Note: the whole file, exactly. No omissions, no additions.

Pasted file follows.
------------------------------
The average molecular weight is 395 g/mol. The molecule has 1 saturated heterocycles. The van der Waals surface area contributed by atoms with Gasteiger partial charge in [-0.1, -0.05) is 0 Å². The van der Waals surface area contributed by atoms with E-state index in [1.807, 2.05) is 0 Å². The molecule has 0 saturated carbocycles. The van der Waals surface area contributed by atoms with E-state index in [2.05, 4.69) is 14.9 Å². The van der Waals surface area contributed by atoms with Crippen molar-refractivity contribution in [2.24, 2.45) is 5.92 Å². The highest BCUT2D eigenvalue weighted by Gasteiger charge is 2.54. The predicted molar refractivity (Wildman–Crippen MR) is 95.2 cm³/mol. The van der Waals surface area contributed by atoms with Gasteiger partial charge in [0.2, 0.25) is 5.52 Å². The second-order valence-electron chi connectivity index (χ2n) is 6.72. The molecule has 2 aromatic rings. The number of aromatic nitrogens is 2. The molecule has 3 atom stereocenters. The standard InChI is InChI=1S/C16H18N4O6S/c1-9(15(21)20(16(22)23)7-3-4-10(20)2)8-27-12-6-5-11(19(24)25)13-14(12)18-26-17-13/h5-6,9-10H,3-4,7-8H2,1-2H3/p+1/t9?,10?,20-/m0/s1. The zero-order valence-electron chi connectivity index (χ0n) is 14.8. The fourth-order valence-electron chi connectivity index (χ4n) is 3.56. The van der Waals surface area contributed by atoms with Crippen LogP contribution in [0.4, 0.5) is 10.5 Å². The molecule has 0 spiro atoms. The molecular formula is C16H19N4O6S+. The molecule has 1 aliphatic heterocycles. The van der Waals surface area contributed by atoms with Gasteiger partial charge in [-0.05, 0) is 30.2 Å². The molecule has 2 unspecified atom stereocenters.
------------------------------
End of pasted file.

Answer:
The average molecular weight is 395 g/mol. The molecule has 1 saturated heterocycles. The van der Waals surface area contributed by atoms with Gasteiger partial charge in [-0.1, -0.05) is 0 Å². The van der Waals surface area contributed by atoms with E-state index in [1.807, 2.05) is 0 Å². The molecule has 0 saturated carbocycles. The van der Waals surface area contributed by atoms with E-state index in [2.05, 4.69) is 14.9 Å². The van der Waals surface area contributed by atoms with Crippen molar-refractivity contribution in [2.24, 2.45) is 5.92 Å². The highest BCUT2D eigenvalue weighted by Gasteiger charge is 2.54. The predicted molar refractivity (Wildman–Crippen MR) is 95.2 cm³/mol. The van der Waals surface area contributed by atoms with Gasteiger partial charge in [0.2, 0.25) is 5.52 Å². The second-order valence-electron chi connectivity index (χ2n) is 6.72. The molecule has 2 aromatic rings. The number of aromatic nitrogens is 2. The molecule has 3 atom stereocenters. The standard InChI is InChI=1S/C16H18N4O6S/c1-9(15(21)20(16(22)23)7-3-4-10(20)2)8-27-12-6-5-11(19(24)25)13-14(12)18-26-17-13/h5-6,9-10H,3-4,7-8H2,1-2H3/p+1/t9?,10?,20-/m0/s1. The zero-order valence-electron chi connectivity index (χ0n) is 14.8. The fourth-order valence-electron chi connectivity index (χ4n) is 3.56. The van der Waals surface area contributed by atoms with Crippen LogP contribution in [0.4, 0.5) is 10.5 Å². The molecule has 0 spiro atoms. The molecular formula is C16H19N4O6S+. The molecule has 1 aliphatic heterocycles. The van der Waals surface area contributed by atoms with Gasteiger partial charge in [-0.05, 0) is 30.2 Å². The molecule has 2 unspecified atom stereocenters.